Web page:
Looking to the next five years, Capaldi noted that expanding UB's graduate programs and increasing sponsored-research dollars—both to be accomplished through the hiring of hundreds of new faculty members—will increase greatly UB's impact on the regional and state economy.

"Research is a major engine of economic development," Capaldi added. "Each $1 of research funding produces $3 in economic impact to the community; each $1 million of research and development spending produces just over 29 jobs.

"UB's intellectual property," she said, "holds great promise as the foundation for Western New York's 'New Economy'—a knowledge-intensive, global economy built upon the brilliant ideas and inventions of university researchers."

Highlights of the report include:

  • UB, which in the 2000-01 fiscal year received 33.2 percent of its total revenues from New York State, "would rank second after National Fuel Gas when its total revenues are compared to the revenues of the top public companies in Western New York. This ranking places UB ahead of such companies as M&T Bank, Columbus McKinnon Corp., Gibraltar Steel Corporation and Moog."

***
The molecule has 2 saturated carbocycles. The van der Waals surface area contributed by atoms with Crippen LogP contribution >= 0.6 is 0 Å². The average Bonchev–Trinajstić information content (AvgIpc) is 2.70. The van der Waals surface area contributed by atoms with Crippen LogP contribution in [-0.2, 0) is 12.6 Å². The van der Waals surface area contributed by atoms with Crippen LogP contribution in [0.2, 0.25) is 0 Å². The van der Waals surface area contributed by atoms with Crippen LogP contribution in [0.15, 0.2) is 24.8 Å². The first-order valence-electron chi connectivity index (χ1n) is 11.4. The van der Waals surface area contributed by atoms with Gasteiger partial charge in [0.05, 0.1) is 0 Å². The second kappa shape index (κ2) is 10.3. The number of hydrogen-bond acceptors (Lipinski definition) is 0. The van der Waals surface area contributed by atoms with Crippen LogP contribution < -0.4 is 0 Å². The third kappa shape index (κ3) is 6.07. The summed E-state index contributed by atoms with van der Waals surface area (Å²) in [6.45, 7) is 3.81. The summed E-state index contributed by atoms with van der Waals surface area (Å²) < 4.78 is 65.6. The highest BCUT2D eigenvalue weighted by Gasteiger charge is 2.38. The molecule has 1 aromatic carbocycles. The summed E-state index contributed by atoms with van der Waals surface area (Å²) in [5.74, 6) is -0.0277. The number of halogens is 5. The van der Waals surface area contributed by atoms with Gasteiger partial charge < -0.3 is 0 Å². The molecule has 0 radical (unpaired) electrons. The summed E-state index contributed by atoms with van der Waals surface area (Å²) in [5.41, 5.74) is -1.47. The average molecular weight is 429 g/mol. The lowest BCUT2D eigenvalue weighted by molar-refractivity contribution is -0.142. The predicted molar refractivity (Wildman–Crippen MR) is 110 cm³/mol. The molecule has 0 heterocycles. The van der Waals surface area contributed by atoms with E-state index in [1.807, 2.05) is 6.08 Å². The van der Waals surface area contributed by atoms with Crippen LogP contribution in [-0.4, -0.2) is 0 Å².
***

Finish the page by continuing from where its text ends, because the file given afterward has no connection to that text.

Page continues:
• UB is one of Western New York's largest employers, ranking fifth in full-time employees behind the State of New York, the federal government, Erie County and the Buffalo Public Schools. For 2000–01, UB recorded 5,421 full-time faculty, professional staff, librarians and classified service staff and 7,255 part-time faculty, staff and student employees. In addition, the university was responsible for an estimated 5,610 jobs created as the result of its research and development efforts.
  • Expenditures by UB in fiscal year 2000-01 totaled nearly $900 million and included $54 million in capital improvements and construction projects.
  • Of the $231.6 million spent by UB in 2000-01 for direct purchases, an estimated 73 percent, or approximately $170 million, were made within New York State.